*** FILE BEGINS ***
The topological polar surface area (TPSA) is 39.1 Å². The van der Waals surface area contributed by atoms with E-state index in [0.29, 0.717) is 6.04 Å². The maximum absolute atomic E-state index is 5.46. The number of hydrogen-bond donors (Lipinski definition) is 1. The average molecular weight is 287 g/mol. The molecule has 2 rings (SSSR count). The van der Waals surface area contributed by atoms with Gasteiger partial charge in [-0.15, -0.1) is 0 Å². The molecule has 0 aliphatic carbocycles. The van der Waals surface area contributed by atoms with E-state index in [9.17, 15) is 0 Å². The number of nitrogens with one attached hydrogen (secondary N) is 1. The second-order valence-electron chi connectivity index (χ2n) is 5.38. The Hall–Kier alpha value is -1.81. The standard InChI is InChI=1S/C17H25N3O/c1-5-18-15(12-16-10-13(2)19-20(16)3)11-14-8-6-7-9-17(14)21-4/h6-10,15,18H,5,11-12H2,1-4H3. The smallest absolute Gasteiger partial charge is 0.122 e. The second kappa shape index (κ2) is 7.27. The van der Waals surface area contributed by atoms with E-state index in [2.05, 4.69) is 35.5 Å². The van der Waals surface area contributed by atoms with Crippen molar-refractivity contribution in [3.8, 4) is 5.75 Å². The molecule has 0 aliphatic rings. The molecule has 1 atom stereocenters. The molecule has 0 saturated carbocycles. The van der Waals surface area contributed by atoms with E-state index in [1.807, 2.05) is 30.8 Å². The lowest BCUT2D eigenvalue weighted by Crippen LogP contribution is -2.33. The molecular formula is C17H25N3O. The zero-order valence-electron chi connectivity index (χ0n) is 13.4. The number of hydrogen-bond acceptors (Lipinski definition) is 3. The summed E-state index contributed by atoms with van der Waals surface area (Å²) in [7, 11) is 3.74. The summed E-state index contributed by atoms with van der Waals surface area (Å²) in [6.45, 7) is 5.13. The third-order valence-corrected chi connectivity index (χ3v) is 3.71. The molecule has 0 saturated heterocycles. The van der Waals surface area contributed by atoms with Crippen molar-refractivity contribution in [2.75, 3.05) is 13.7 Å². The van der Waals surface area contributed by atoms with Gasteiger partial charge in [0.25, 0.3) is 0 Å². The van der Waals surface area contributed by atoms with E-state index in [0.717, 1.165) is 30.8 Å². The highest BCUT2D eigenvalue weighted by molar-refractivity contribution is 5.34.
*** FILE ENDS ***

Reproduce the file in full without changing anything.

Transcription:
The topological polar surface area (TPSA) is 39.1 Å². The van der Waals surface area contributed by atoms with E-state index in [0.29, 0.717) is 6.04 Å². The maximum absolute atomic E-state index is 5.46. The number of hydrogen-bond donors (Lipinski definition) is 1. The average molecular weight is 287 g/mol. The molecule has 2 rings (SSSR count). The van der Waals surface area contributed by atoms with Gasteiger partial charge in [-0.15, -0.1) is 0 Å². The molecule has 0 aliphatic carbocycles. The van der Waals surface area contributed by atoms with E-state index in [9.17, 15) is 0 Å². The number of nitrogens with one attached hydrogen (secondary N) is 1. The second-order valence-electron chi connectivity index (χ2n) is 5.38. The Hall–Kier alpha value is -1.81. The standard InChI is InChI=1S/C17H25N3O/c1-5-18-15(12-16-10-13(2)19-20(16)3)11-14-8-6-7-9-17(14)21-4/h6-10,15,18H,5,11-12H2,1-4H3. The smallest absolute Gasteiger partial charge is 0.122 e. The second kappa shape index (κ2) is 7.27. The van der Waals surface area contributed by atoms with E-state index in [2.05, 4.69) is 35.5 Å². The van der Waals surface area contributed by atoms with Crippen molar-refractivity contribution in [3.8, 4) is 5.75 Å². The molecule has 0 aliphatic rings. The molecule has 1 atom stereocenters. The molecule has 0 saturated carbocycles. The van der Waals surface area contributed by atoms with E-state index in [1.807, 2.05) is 30.8 Å². The lowest BCUT2D eigenvalue weighted by Crippen LogP contribution is -2.33. The molecular formula is C17H25N3O. The zero-order valence-electron chi connectivity index (χ0n) is 13.4. The number of hydrogen-bond acceptors (Lipinski definition) is 3. The summed E-state index contributed by atoms with van der Waals surface area (Å²) in [7, 11) is 3.74. The summed E-state index contributed by atoms with van der Waals surface area (Å²) in [6.45, 7) is 5.13. The third-order valence-corrected chi connectivity index (χ3v) is 3.71. The molecule has 0 saturated heterocycles. The van der Waals surface area contributed by atoms with Crippen molar-refractivity contribution in [2.75, 3.05) is 13.7 Å². The van der Waals surface area contributed by atoms with Gasteiger partial charge in [0.25, 0.3) is 0 Å². The van der Waals surface area contributed by atoms with E-state index in [0.717, 1.165) is 30.8 Å². The highest BCUT2D eigenvalue weighted by molar-refractivity contribution is 5.34.